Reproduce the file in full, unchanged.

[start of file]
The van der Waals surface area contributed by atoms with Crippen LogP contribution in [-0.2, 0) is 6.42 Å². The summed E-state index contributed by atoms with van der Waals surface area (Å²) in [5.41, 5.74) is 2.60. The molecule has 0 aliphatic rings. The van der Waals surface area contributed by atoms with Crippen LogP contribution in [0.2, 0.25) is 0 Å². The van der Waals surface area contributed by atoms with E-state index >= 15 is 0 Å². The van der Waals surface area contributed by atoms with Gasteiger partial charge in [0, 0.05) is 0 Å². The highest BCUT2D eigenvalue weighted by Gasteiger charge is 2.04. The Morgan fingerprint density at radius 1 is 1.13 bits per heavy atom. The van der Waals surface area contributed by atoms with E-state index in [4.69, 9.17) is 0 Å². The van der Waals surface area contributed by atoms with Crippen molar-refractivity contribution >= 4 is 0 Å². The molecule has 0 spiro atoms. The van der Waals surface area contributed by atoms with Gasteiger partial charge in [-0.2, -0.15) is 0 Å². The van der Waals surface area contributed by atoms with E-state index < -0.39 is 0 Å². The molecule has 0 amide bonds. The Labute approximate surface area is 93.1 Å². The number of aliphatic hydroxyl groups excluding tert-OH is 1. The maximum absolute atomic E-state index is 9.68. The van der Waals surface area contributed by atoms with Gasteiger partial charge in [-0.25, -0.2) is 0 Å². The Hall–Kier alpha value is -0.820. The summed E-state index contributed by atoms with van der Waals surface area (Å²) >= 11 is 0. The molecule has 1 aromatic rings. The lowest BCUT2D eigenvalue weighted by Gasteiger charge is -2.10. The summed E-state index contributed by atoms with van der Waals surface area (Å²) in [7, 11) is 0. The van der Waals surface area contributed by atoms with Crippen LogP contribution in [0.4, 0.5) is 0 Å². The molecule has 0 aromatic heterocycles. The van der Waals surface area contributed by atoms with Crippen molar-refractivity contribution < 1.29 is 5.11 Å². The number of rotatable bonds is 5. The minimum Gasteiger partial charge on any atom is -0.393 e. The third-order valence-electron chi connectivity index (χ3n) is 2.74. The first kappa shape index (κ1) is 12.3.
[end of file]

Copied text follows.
The van der Waals surface area contributed by atoms with Crippen LogP contribution in [-0.2, 0) is 6.42 Å². The summed E-state index contributed by atoms with van der Waals surface area (Å²) in [5.41, 5.74) is 2.60. The molecule has 0 aliphatic rings. The van der Waals surface area contributed by atoms with Crippen LogP contribution in [0.2, 0.25) is 0 Å². The van der Waals surface area contributed by atoms with E-state index >= 15 is 0 Å². The van der Waals surface area contributed by atoms with Gasteiger partial charge in [0, 0.05) is 0 Å². The highest BCUT2D eigenvalue weighted by Gasteiger charge is 2.04. The Morgan fingerprint density at radius 1 is 1.13 bits per heavy atom. The van der Waals surface area contributed by atoms with E-state index in [4.69, 9.17) is 0 Å². The van der Waals surface area contributed by atoms with Crippen molar-refractivity contribution >= 4 is 0 Å². The molecule has 0 spiro atoms. The van der Waals surface area contributed by atoms with Gasteiger partial charge in [-0.2, -0.15) is 0 Å². The van der Waals surface area contributed by atoms with E-state index < -0.39 is 0 Å². The molecule has 0 amide bonds. The Labute approximate surface area is 93.1 Å². The number of aliphatic hydroxyl groups excluding tert-OH is 1. The maximum absolute atomic E-state index is 9.68. The van der Waals surface area contributed by atoms with Gasteiger partial charge in [-0.25, -0.2) is 0 Å². The Hall–Kier alpha value is -0.820. The summed E-state index contributed by atoms with van der Waals surface area (Å²) >= 11 is 0. The molecule has 1 aromatic rings. The lowest BCUT2D eigenvalue weighted by Gasteiger charge is -2.10. The summed E-state index contributed by atoms with van der Waals surface area (Å²) in [7, 11) is 0. The van der Waals surface area contributed by atoms with Crippen LogP contribution in [0.4, 0.5) is 0 Å². The molecule has 0 aromatic heterocycles. The van der Waals surface area contributed by atoms with Crippen molar-refractivity contribution < 1.29 is 5.11 Å². The number of rotatable bonds is 5. The minimum Gasteiger partial charge on any atom is -0.393 e. The third-order valence-electron chi connectivity index (χ3n) is 2.74. The first kappa shape index (κ1) is 12.3.